NEW YORK, NOV. 30 -- FBI officials searching the house of El Sayyid Nosair, accused assassin of Rabbi Meir Kahane, have found a list containing the names of as many as six prominent New Yorkers, including a member of Congress and two federal judges, and have warned that they could be the targets of terrorists.

Rep. Gary L. Ackerman (D-N.Y.), named on the list, said today that he had met with FBI agents who showed him a copy of a page from a small address and date book identified as Nosair's property. A list of names was scrawled inside the front cover, and pasted above the list was a newspaper photograph of Ackerman, he said.

The photo was cut from a 1989 article about Ackerman introducing House legislation calling for extradition of Sheik Abdul Karim Obeid, a Muslim cleric believed responsible for the kidnapping and hanging of Marine Lt. Col. William Higgins, a hostage held in Lebanon and executed in 1989.

Police maintain that Nosair, an Egyptian-born city maintenance worker, acted alone in the point-blank shooting of Kahane in a Manhattan hotel Nov. 5. But FBI officials are exploring whether Nosair, indicted last week by a grand jury, may be linked to terrorist organizations.

The list of names, first reported today in New York Newsday, includes Ackerman; Judges Jack B. Weinstein and Edward Korman of U.S. District Court in Brooklyn; former assistant U.S. attorney Jacques Simmelman, and Howard Adelman, a columnist for the Jewish Press. Ackerman said the list bore a sixth name that "sounds like a Jewish name," but he declined to be more specific.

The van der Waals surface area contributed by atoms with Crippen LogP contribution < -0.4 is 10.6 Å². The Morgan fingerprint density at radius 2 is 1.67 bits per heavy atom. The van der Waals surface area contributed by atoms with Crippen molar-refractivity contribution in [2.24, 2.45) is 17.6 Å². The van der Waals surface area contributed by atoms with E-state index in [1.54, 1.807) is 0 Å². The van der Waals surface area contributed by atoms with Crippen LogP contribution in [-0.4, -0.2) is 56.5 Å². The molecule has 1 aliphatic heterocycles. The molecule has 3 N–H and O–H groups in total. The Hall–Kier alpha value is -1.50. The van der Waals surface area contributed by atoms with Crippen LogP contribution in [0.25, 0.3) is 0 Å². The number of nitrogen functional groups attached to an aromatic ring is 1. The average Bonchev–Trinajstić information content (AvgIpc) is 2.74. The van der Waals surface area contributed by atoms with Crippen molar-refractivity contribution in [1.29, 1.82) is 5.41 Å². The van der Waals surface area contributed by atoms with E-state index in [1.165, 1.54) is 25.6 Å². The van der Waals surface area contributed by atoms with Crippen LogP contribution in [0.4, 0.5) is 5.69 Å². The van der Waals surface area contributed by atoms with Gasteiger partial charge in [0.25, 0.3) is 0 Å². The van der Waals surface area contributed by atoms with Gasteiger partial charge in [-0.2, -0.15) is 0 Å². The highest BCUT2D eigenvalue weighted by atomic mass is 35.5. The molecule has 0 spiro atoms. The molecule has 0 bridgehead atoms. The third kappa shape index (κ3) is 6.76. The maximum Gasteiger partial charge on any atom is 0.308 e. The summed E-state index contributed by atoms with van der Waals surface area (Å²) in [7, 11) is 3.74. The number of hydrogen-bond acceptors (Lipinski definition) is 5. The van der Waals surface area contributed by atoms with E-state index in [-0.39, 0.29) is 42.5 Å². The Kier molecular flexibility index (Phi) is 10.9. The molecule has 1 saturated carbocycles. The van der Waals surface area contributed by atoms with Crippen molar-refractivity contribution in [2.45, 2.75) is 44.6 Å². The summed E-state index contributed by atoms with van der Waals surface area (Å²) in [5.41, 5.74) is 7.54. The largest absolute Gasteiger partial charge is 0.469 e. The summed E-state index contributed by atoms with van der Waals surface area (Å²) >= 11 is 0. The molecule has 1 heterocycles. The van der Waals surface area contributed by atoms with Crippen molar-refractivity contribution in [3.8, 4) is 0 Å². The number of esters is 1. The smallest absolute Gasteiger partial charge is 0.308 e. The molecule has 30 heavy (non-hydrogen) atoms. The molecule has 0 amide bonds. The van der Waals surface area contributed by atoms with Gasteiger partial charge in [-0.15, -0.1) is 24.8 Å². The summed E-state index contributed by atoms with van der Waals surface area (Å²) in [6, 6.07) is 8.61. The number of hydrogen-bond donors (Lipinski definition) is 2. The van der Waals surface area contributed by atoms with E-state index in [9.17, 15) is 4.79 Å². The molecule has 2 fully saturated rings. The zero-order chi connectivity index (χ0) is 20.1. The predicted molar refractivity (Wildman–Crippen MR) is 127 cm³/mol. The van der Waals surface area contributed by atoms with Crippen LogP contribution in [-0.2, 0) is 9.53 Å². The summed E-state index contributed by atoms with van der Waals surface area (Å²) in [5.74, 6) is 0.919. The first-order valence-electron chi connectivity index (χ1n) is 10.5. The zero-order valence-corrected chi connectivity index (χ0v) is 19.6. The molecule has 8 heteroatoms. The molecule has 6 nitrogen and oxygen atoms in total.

Newsday reported officials as saying several people on the list were associated with legal proceedings at federal court in Brooklyn in 1987 involving extradition from Venezuela to Israel of Mahmoud M. Atta, who identified himself as a member of the Palestine Liberation Organization. He was accused of a 1986 attack on a bus carrying settlers to the Israeli-occupied West Bank.

FBI spokesman Floyd Wiltz refused to comment on the list today and said, "We're looking at all possibilities" regarding Nosair's possible affiliation with terrorists.

New York Police Capt. Steven Davis also refused to discuss the list, saying, "We virtually have considered the murder of Meir Kahane a closed case at this point. We're satisfied we have the person responsible." Davis said police had "no indication" that Nosair planned any other acts of violence.

"The official line is that he acted alone, but that's a pretty quick conclusion to reach two days after a guy is assassinated," Ackerman said. "I don't usually subscribe to conspiracy theories . . . but this trail hasn't ended. It has led to a gun and a list, on which I unhappily find myself."

Investigators have traced the revolver allegedly used by Nosair to retired police officer Raymond Murteza in Waterbury, Conn., who at one time had a federal gun dealer's license.

Referring to Nosair, Ackerman said, "I don't think I ever laid eyes on the guy before in my life. I don't think he ever saw me either. He ain't from my shul {synagogue}, as they say."